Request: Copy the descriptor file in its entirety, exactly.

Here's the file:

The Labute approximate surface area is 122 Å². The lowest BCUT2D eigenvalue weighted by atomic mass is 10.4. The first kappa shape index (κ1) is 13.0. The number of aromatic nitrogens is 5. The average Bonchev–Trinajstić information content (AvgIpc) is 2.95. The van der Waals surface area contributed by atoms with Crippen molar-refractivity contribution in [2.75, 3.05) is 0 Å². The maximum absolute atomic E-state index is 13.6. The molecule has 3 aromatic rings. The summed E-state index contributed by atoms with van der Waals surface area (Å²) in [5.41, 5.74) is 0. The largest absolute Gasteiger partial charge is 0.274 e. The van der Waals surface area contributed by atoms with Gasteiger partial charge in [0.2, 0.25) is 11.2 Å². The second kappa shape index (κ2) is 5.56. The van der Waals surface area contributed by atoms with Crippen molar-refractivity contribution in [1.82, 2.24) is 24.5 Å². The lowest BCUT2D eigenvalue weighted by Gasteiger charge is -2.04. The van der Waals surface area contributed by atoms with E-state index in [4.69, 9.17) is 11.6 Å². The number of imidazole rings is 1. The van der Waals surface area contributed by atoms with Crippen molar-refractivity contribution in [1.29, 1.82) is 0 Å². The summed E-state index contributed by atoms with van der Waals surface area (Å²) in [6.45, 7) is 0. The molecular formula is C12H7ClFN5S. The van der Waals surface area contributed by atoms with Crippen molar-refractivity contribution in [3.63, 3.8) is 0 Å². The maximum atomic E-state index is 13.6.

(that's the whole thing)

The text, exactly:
The Labute approximate surface area is 122 Å². The lowest BCUT2D eigenvalue weighted by atomic mass is 10.4. The first kappa shape index (κ1) is 13.0. The number of aromatic nitrogens is 5. The average Bonchev–Trinajstić information content (AvgIpc) is 2.95. The van der Waals surface area contributed by atoms with Crippen molar-refractivity contribution in [2.75, 3.05) is 0 Å². The maximum absolute atomic E-state index is 13.6. The molecule has 3 aromatic rings. The summed E-state index contributed by atoms with van der Waals surface area (Å²) in [5.41, 5.74) is 0. The largest absolute Gasteiger partial charge is 0.274 e. The van der Waals surface area contributed by atoms with Gasteiger partial charge in [0.2, 0.25) is 11.2 Å². The second kappa shape index (κ2) is 5.56. The van der Waals surface area contributed by atoms with Crippen molar-refractivity contribution in [1.82, 2.24) is 24.5 Å². The lowest BCUT2D eigenvalue weighted by Gasteiger charge is -2.04. The van der Waals surface area contributed by atoms with E-state index in [4.69, 9.17) is 11.6 Å². The number of imidazole rings is 1. The van der Waals surface area contributed by atoms with Crippen molar-refractivity contribution in [1.29, 1.82) is 0 Å². The summed E-state index contributed by atoms with van der Waals surface area (Å²) in [6.45, 7) is 0. The molecular formula is C12H7ClFN5S. The van der Waals surface area contributed by atoms with Crippen molar-refractivity contribution in [3.63, 3.8) is 0 Å². The maximum atomic E-state index is 13.6.